COAS General Kayani has categorically denied reports that a military operation is underway in Balochistan. Talking to newsmen at a reception hosted by Prime Minister Gilani in honour of visiting Sri Lankan President Mahinda Rajapaksa at Islamabad on Saturday, he set asserted that not a single soldier was involved in an operation in the province. The General maintained that all that was being said against the security forces in this context was mere propaganda and the killings being committed by the insurgents were being blamed on them. An emphatic enunciation of the army’s position on this sensitive issue was badly needed in view of the rumours of security forces’ involvement in cases of kidnappings and murders set afloat by certain elements within Pakistan and outside. The Economist magazine put the blame for 300 deaths in the province on intelligence agencies. Some US Congress members went a step further and while castigating these agencies remarked that the province was ripe for separation.

Against this backdrop and firming up General Kayani’s observations, a military source gave further insight into the goings-on in Balochistan. According to him, basically three organised militant groups – Baloch Republican Army, Balochistan Liberation Front and Balochistan Liberation Army – are responsible for the turmoil that is confined only to three districts: Turbat, Dera Bugti and Kohlu. It is unfortunate that three of the four main miscreants, Brahamdagh Bugti, Harbiyar Marri, Javed Mengal have been given asylum in Europe and are directing their operations from there. Allah Nazar, the fourth of the gang, is leading the fight from the hills. These groups get training, funds and arms from abroad. Terrorist acts are as frequent in these districts as four a day, totalling 1476 in 2011 alone, and that included the firing of rockets, coalmine explosions, bomb attacks, and acts of sabotage involving railway, gas and electricity installations.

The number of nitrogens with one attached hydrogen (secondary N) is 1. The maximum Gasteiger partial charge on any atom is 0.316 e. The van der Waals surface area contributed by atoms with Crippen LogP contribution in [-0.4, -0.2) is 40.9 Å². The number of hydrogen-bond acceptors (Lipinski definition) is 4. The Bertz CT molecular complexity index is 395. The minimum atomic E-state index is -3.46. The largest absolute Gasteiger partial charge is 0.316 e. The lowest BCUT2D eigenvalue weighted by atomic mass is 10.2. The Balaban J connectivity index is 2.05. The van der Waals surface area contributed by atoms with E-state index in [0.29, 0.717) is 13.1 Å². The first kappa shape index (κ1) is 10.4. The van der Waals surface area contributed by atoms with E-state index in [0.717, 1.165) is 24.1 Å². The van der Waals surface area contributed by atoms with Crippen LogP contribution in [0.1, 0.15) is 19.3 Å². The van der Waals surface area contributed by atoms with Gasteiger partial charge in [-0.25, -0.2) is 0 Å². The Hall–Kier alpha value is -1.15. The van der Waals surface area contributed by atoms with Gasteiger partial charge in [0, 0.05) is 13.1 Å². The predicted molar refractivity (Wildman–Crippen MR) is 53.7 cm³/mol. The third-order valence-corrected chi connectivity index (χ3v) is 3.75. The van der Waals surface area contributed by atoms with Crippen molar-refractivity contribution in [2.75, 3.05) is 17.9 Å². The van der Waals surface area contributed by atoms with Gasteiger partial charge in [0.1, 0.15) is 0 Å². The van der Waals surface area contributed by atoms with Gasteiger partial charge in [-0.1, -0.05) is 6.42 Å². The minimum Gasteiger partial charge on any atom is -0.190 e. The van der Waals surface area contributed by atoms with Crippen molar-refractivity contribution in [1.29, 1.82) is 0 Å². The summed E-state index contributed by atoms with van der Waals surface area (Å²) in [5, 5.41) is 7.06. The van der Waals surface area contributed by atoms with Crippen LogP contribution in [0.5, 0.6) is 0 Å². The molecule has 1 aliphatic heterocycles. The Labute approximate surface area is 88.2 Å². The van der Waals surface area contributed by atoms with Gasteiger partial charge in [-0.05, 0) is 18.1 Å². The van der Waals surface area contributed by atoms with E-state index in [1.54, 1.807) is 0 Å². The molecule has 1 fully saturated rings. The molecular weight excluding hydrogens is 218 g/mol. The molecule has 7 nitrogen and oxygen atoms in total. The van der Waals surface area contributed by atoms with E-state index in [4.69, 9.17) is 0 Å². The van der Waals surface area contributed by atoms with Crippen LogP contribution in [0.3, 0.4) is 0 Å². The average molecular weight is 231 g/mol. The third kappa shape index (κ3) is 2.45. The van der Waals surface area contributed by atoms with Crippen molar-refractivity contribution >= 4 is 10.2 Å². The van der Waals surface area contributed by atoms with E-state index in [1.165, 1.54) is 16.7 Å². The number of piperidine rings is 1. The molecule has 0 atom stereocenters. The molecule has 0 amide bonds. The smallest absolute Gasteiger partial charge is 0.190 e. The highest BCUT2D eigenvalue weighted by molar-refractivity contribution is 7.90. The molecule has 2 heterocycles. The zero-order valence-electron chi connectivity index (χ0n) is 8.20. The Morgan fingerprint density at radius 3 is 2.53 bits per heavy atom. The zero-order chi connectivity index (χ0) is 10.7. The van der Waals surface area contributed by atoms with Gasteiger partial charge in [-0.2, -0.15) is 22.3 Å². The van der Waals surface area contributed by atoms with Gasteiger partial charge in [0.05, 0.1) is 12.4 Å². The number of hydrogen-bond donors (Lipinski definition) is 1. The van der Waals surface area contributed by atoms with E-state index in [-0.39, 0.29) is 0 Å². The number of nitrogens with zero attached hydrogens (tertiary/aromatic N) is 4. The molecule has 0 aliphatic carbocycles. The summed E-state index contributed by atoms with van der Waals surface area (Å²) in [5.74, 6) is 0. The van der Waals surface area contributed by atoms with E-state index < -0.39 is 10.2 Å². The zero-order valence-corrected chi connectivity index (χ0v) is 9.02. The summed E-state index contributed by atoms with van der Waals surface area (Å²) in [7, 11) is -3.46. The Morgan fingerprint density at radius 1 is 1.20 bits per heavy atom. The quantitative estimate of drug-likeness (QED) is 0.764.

The sense of hopelessness and frustration that this bleak scenario creates is accentuated by the lack of any developmental activity in this otherwise resource-rich but scantily developed province. The utilization of Rs 250 million that each MPA, the amount an MNA and a Senator get from the official exchequer for development purposes is nowhere in sight. The package known as Aghaz-e-Haqooq-e-Balochistan has largely remained on paper, and no benefit has accrued to the general public from any other odd project that might be going on in the province. This provides the local influentials enough ground to incite the disadvantaged lot to militancy. Khair Bakhsh Marri and Mir Biyar Marri, according to these sources, are trying for the closure of Chamlang coalmines that has been providing jobs to 75,000 people since 2006. The challenge, no doubt awesome, has to be faced with wisdom and courage. It would entail not only engagement with the hostile elements, but also a sustained and well-planned development programme whose benefits provide visible relief to the common man. Unless he feels that he has a stake in being a committed citizen of the country, things would go from bad to worse.